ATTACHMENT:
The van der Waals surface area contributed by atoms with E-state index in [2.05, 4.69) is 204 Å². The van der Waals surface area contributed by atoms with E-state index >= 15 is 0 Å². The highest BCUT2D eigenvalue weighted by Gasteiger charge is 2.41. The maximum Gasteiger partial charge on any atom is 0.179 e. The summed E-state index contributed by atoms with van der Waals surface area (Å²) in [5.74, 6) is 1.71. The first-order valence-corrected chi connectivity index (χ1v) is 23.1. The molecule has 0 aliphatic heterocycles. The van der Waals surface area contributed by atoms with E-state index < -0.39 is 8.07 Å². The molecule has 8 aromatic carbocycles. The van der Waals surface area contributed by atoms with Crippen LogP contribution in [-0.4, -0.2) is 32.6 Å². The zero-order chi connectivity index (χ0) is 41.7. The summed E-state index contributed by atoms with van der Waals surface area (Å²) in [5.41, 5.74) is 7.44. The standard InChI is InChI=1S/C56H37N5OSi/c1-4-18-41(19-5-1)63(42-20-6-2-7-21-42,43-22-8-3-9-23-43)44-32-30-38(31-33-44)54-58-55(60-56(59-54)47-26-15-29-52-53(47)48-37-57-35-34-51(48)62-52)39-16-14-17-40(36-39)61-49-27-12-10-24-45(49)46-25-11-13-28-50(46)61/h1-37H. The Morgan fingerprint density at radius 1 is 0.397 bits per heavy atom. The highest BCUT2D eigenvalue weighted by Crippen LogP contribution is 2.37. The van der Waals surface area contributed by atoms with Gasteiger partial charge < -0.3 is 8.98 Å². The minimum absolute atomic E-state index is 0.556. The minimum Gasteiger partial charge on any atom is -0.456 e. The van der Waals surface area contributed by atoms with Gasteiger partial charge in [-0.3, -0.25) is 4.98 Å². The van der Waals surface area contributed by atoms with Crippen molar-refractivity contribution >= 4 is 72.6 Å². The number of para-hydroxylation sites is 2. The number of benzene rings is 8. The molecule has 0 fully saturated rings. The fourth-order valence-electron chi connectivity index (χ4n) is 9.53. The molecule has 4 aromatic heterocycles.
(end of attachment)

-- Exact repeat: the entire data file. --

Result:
The van der Waals surface area contributed by atoms with E-state index in [2.05, 4.69) is 204 Å². The van der Waals surface area contributed by atoms with E-state index >= 15 is 0 Å². The highest BCUT2D eigenvalue weighted by Gasteiger charge is 2.41. The maximum Gasteiger partial charge on any atom is 0.179 e. The summed E-state index contributed by atoms with van der Waals surface area (Å²) in [5.74, 6) is 1.71. The first-order valence-corrected chi connectivity index (χ1v) is 23.1. The molecule has 0 aliphatic heterocycles. The van der Waals surface area contributed by atoms with E-state index < -0.39 is 8.07 Å². The molecule has 8 aromatic carbocycles. The van der Waals surface area contributed by atoms with Crippen LogP contribution in [-0.4, -0.2) is 32.6 Å². The zero-order chi connectivity index (χ0) is 41.7. The summed E-state index contributed by atoms with van der Waals surface area (Å²) in [5.41, 5.74) is 7.44. The standard InChI is InChI=1S/C56H37N5OSi/c1-4-18-41(19-5-1)63(42-20-6-2-7-21-42,43-22-8-3-9-23-43)44-32-30-38(31-33-44)54-58-55(60-56(59-54)47-26-15-29-52-53(47)48-37-57-35-34-51(48)62-52)39-16-14-17-40(36-39)61-49-27-12-10-24-45(49)46-25-11-13-28-50(46)61/h1-37H. The Morgan fingerprint density at radius 1 is 0.397 bits per heavy atom. The highest BCUT2D eigenvalue weighted by Crippen LogP contribution is 2.37. The van der Waals surface area contributed by atoms with Gasteiger partial charge < -0.3 is 8.98 Å². The minimum absolute atomic E-state index is 0.556. The minimum Gasteiger partial charge on any atom is -0.456 e. The van der Waals surface area contributed by atoms with Gasteiger partial charge in [-0.3, -0.25) is 4.98 Å². The van der Waals surface area contributed by atoms with Crippen molar-refractivity contribution >= 4 is 72.6 Å². The number of para-hydroxylation sites is 2. The number of benzene rings is 8. The molecule has 0 fully saturated rings. The fourth-order valence-electron chi connectivity index (χ4n) is 9.53. The molecule has 4 aromatic heterocycles.